Take a walk on the wild side

Despite Virginia Beach’s moody weather, it’s finally getting warm enough to frequent nearby beaches and trails. With COVID-19 restrictions still heavily limiting indoor activities, it might be a good idea to plan a day trip to one of the three state parks within a short driving distance from campus.

The closest, First Landing State Park (2500 Shore Drive, Virginia Beach), was named for its historical location where English colonists first landed in 1607. First Landing State Park boasts the most versatile array of activities. While it is open from 8 a.m. to dusk, groups smaller than 10 people have access to all 10 of their self-guided hiking trails, select bike routes, an environmental education center geared towards a younger audience, playgrounds, restrooms, a snack bar, courtyard/picnic facilities, a gazebo and even an amphitheater (for graduation pictures). The price range for these universally accessible recreational activities is $4 per vehicle on weekdays and $5 on weekends.

 For those interested in camping, there are over 200 rural camping sites that can cost between $24 and $32, depending on if you’re a Virginia resident or not or if you’d like to bring your pet. If you prefer glamping, there are also 20 cabins, or their new addition, yurts, for closer to $100 per night. There is a camping store on site and also access to electricity and water. For those on the hunt for a new fishing spot, included in this state park is The Narrows near 64th Street. Here, you can launch a boat for $4 and fish or crab as long as you have a valid saltwater fishing license. If you’re simply looking for a less crowded beach, the Chesapeake Bay Beach is an accommodating option.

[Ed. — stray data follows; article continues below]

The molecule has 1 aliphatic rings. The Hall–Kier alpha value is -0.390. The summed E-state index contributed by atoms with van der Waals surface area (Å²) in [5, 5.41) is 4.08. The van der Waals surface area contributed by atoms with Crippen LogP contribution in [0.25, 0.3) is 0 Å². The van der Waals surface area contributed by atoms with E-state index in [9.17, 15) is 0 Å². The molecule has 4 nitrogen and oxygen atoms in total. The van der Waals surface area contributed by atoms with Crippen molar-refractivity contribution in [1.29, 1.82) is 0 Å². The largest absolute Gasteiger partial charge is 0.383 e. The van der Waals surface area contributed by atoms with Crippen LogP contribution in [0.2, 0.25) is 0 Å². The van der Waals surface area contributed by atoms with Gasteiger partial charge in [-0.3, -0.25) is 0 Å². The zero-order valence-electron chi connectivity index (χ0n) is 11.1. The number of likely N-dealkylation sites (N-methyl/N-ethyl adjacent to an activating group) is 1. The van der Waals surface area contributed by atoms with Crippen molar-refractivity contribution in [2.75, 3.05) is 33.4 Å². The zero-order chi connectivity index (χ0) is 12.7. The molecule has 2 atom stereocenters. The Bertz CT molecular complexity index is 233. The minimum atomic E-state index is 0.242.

Next in proximity is the Back Bay National Wildlife Refuge (4005 Sandpiper Road, Virginia Beach, VA 23456). This refuge is mainly concerned with conservation and resource management, as it was established in 1938 to provide a haven for migratory birds and has now extended to become a critical habitat for Virginia Beach’s wildlife. Bordering North Carolina, Back Bay does connect to a beach, but interaction with the water is strictly prohibited.  For $5-7, a group smaller than 10 in one vehicle can access select fishing areas, limited biking trails, the Horn Point Kayak/Canoe Launch, and plenty of self-guided trails. Like most state parks, this area is open from dawn to dusk. Since the focus of the refuge is being a safe habitat for animals, some recreational activities are off the table, but this also means wildlife is very active. Bring your camera and be prepared to see a variety of aquatic and avian creatures.

The furthest from campus, but most event-oriented park, is False Cape State Park (4001 Sandpiper Rd., Virginia Beach, VA 23456), which is technically connected to the Refuge. False Cape remains a relatively untouched historical gem that was previously home to “Native Americans, the historic Wash Woods community and [the] Little Island Coast Guard Station.” Available to visitors are guided kayak trips, fishing, boating access, basic camping sites, hiking and biking trails and 6 miles of pristine Atlantic Ocean beach. From dawn to dusk for no charge, you’ll be able to take advantage of  3,844 acres of park extending to North Carolina.

 If you prefer camping, there are four different sites with easy prices, $20 for Virginia residents and an additional $5 for non-residents. Out of all of the options, False Cape offers more planned events for young adults. On April 23, from 8:00 p.m.-11:00p.m., with a $10 fee and required reservation via phone call, you can experience False Cape After Dark, a guided nighttime hike. On the 2nd of May, from 1:00 p.m.-4:00 p.m., is an Afternoon Kayak Paddle. This also requires reservation and a $25 fee, but all equipment is provided. If you’re looking for volunteer events, be sure to check out their website, as there are plenty of opportunities. 

Regardless of your college budget or interests, there is likely something enticing for you, if you’re looking to get off campus and for somewhere new to explore. With constantly evolving COVID restrictions, be sure to double check each park’s websites before visiting to see if new policies have limited or opened more recreational activities.

By Sasha Saxon